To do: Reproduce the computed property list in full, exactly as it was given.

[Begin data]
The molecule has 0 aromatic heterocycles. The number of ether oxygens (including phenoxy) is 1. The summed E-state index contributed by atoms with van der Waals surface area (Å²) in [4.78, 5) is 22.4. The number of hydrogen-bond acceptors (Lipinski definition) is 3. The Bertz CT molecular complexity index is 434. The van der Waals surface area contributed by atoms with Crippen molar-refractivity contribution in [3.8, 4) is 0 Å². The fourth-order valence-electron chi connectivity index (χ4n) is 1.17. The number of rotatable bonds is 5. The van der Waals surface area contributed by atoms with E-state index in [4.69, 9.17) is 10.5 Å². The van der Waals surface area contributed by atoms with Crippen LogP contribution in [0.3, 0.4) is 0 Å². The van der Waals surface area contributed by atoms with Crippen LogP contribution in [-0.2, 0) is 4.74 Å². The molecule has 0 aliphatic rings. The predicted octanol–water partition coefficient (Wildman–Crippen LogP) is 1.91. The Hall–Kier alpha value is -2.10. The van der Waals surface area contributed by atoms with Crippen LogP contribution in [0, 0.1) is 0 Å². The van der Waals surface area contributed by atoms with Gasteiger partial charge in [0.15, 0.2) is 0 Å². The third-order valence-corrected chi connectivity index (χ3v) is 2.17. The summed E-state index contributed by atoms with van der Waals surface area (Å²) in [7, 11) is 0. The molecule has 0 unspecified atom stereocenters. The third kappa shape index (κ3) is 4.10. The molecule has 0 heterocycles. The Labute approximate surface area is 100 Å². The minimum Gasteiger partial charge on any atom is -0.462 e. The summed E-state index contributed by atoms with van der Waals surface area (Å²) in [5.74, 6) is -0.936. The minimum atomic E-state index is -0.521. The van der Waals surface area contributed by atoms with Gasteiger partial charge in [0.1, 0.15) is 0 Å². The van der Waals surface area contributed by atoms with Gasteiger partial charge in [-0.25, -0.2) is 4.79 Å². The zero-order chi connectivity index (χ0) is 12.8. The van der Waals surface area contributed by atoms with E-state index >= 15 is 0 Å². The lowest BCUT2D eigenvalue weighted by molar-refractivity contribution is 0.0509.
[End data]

The molecule has 0 aromatic heterocycles. The number of ether oxygens (including phenoxy) is 1. The summed E-state index contributed by atoms with van der Waals surface area (Å²) in [4.78, 5) is 22.4. The number of hydrogen-bond acceptors (Lipinski definition) is 3. The Bertz CT molecular complexity index is 434. The van der Waals surface area contributed by atoms with Crippen molar-refractivity contribution in [3.8, 4) is 0 Å². The fourth-order valence-electron chi connectivity index (χ4n) is 1.17. The number of rotatable bonds is 5. The van der Waals surface area contributed by atoms with E-state index in [4.69, 9.17) is 10.5 Å². The van der Waals surface area contributed by atoms with Crippen LogP contribution in [0.3, 0.4) is 0 Å². The van der Waals surface area contributed by atoms with Crippen LogP contribution in [-0.2, 0) is 4.74 Å². The molecule has 0 aliphatic rings. The predicted octanol–water partition coefficient (Wildman–Crippen LogP) is 1.91. The Hall–Kier alpha value is -2.10. The van der Waals surface area contributed by atoms with Crippen LogP contribution in [0, 0.1) is 0 Å². The van der Waals surface area contributed by atoms with Gasteiger partial charge in [0.15, 0.2) is 0 Å². The third-order valence-corrected chi connectivity index (χ3v) is 2.17. The summed E-state index contributed by atoms with van der Waals surface area (Å²) in [7, 11) is 0. The molecule has 0 unspecified atom stereocenters. The third kappa shape index (κ3) is 4.10. The molecule has 0 heterocycles. The Labute approximate surface area is 100 Å². The minimum Gasteiger partial charge on any atom is -0.462 e. The summed E-state index contributed by atoms with van der Waals surface area (Å²) in [5.74, 6) is -0.936. The minimum atomic E-state index is -0.521. The van der Waals surface area contributed by atoms with Gasteiger partial charge in [0.1, 0.15) is 0 Å². The van der Waals surface area contributed by atoms with Gasteiger partial charge in [-0.25, -0.2) is 4.79 Å². The zero-order chi connectivity index (χ0) is 12.8. The van der Waals surface area contributed by atoms with E-state index >= 15 is 0 Å². The lowest BCUT2D eigenvalue weighted by molar-refractivity contribution is 0.0509.